When Capt. Joe gets tossed overboard (Buster's fault), Buster takes the opportunity to anoint himself the new captain. Big mistake. Roberts promptly climbs back aboard and in his ensuing rage, the rest of the crew jumps ship. Buster is left alone on the vessel with the angriest mariner on the high seas. 

Night falls. Buster sneaks back onto the ship (having slept on the gangplank) and plans his revenge. He picks up an ax and hacks a gaping hole in the ship's hull. Buster waits for the sink to ship so that the water is level with the deck and the life boat, the Little Love Nest, floats to sea easily. Having effectively drowned Joe Roberts, Buster rows into the silent ocean night a free man.

The final sequence in the film is a virtuoso piece of filmmaking, cementing Keaton's status as a premier director as well as star. Buster moors himself to a large buoy, which, unbeknownst to him, is a naval target board. In trying to kill a fish, Buster shoots a hole in his boat (something his little fellow seems to be doing constantly), and must now take up residence on top of the target board. Facing away from the camera, Buster doesn't know the navy is just off screen, testing their powerful new gunships. In spyglass point of view, we get the practice montage. Fire...one! Another spyglass POV. Fire...two! Buster is on target number three. The way Keaton divvies out information, delaying the audience's expectations, taking the time to cut back from the naval commander to the target to the ships and back to the target, speaks to his maturity as a legitimate filmmaker. A frequent Keaton motto was to make every scene so true, it hurt. Kill 'em with accuracy, and it makes the humor truer, funnier. Such is the case here.

The naval commander calls out, 'Fire...three!' Cut to Buster, fishing innocently. A thundering splash to his left. They missed! Seeing only the resultant ripples, Buster casts his line over yonder (must be a big fish). Climbing on top of the target, again we get the spyglass POV, this time with a Buster-shaped figure on top. Fire--explosion! The Buster-shaped body goes flying.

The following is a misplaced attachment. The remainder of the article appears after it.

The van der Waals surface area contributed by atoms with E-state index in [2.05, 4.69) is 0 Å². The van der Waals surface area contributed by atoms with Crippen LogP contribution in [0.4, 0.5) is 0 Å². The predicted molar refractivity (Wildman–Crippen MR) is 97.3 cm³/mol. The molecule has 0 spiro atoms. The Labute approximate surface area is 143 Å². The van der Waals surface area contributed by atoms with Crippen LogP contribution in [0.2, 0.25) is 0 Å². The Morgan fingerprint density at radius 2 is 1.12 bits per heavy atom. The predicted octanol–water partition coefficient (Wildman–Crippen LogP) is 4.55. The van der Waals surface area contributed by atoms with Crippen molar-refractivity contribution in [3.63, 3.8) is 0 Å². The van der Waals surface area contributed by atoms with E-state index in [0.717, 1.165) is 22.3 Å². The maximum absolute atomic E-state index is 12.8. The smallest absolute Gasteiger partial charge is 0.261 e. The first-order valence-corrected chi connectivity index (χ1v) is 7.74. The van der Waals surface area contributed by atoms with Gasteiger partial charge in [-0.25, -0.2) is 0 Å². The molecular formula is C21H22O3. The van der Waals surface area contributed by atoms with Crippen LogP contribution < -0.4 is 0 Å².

Cut to Buster, singed and battered, flying through the clouds, ascending to Heaven. Well, he's dead but at least it's a happy ending. Ah, but no. Buster's trajectory reverses and he begins to descend back to...well, erm, Hell. Or so it seemed. The film fades in to Buster, re-bearded, frantically flapping his arms, back on the Cupid. It appears it's all been a dream! 

But even so, it's hardly good news. Buster's out of water and hard tack. Hopelessly lost. Adrift. Alone. Clutching a photo of his dearly beloved ex-fiance, he crawls out to the prow to die. Just then, from off screen left, a woman swims by. In wide shot, we see that Buster's still tied to the dock. He's never even left! Grief-stricken, delirious, and more than a little daft, Buster has imagined the entire adventure--except the part about being ditched by his fiance. That part is still painfully real. 

The way the film ends, in a quick succession of reversals, is something Buster Keaton loved to do, to make the audience think one thing would happen and then go in a completely diametrical direction. The entire nautical section of the film is composed with such authenticity with footage of the whale, the naval carrier, the harpoon sequence and some very convincing looking sailor extras, so as to hoodwink the viewer into believability. In the entire film, land is nowhere to be seen. Although cast and crew were most probably anchored in a harbor somewhere, the effect is of total oceanic isolation. Coupled with Buster's convincing despair, we're never in doubt of the events unfolding before us. Although I wouldn't put The Love Nest in the most esteemed level of Keaton shorts, it's certainly an admirable second-tier entry, displaying Buster's interest in maritime mischief and his ability as a filmmaker to capture action in a docu-realist style. 

In our next installment, we finally (finally!) reach the features. Buster the caveman, the Roman, and the Jazz Age hero--Three Ages, next time!